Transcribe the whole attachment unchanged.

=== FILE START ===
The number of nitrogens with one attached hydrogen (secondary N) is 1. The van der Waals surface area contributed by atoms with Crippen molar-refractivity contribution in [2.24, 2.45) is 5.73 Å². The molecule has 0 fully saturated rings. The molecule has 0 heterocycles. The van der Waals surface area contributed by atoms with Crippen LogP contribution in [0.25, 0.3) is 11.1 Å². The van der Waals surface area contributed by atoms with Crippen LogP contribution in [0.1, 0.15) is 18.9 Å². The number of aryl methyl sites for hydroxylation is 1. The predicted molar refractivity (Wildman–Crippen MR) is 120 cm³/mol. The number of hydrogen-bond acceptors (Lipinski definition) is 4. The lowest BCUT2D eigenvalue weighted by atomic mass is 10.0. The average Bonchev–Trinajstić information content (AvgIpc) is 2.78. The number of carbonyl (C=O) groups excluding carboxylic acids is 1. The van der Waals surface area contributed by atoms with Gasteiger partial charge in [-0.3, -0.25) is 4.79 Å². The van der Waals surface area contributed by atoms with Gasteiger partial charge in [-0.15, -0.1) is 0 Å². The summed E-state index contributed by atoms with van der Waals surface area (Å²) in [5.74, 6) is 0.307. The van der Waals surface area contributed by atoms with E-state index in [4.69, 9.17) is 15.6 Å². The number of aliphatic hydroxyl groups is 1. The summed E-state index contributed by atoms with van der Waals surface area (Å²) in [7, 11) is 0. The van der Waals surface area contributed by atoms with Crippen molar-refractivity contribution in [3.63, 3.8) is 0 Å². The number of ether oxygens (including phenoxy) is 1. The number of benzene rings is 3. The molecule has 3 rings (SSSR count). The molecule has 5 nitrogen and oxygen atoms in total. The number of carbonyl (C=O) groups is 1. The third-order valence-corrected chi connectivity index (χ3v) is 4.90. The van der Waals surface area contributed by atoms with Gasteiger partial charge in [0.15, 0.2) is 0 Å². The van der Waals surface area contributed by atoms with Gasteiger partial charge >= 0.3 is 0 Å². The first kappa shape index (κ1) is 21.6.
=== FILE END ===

The number of nitrogens with one attached hydrogen (secondary N) is 1. The van der Waals surface area contributed by atoms with Crippen molar-refractivity contribution in [2.24, 2.45) is 5.73 Å². The molecule has 0 fully saturated rings. The molecule has 0 heterocycles. The van der Waals surface area contributed by atoms with Crippen LogP contribution in [0.25, 0.3) is 11.1 Å². The van der Waals surface area contributed by atoms with Crippen LogP contribution in [0.1, 0.15) is 18.9 Å². The number of aryl methyl sites for hydroxylation is 1. The predicted molar refractivity (Wildman–Crippen MR) is 120 cm³/mol. The number of hydrogen-bond acceptors (Lipinski definition) is 4. The lowest BCUT2D eigenvalue weighted by atomic mass is 10.0. The average Bonchev–Trinajstić information content (AvgIpc) is 2.78. The number of carbonyl (C=O) groups excluding carboxylic acids is 1. The van der Waals surface area contributed by atoms with Gasteiger partial charge in [-0.3, -0.25) is 4.79 Å². The van der Waals surface area contributed by atoms with Gasteiger partial charge in [-0.15, -0.1) is 0 Å². The summed E-state index contributed by atoms with van der Waals surface area (Å²) in [5.74, 6) is 0.307. The van der Waals surface area contributed by atoms with E-state index in [4.69, 9.17) is 15.6 Å². The number of aliphatic hydroxyl groups is 1. The summed E-state index contributed by atoms with van der Waals surface area (Å²) in [7, 11) is 0. The van der Waals surface area contributed by atoms with Crippen molar-refractivity contribution in [3.63, 3.8) is 0 Å². The number of ether oxygens (including phenoxy) is 1. The number of benzene rings is 3. The molecule has 3 rings (SSSR count). The molecule has 5 nitrogen and oxygen atoms in total. The number of carbonyl (C=O) groups is 1. The third-order valence-corrected chi connectivity index (χ3v) is 4.90. The van der Waals surface area contributed by atoms with Gasteiger partial charge in [0.15, 0.2) is 0 Å². The van der Waals surface area contributed by atoms with Gasteiger partial charge >= 0.3 is 0 Å². The first kappa shape index (κ1) is 21.6.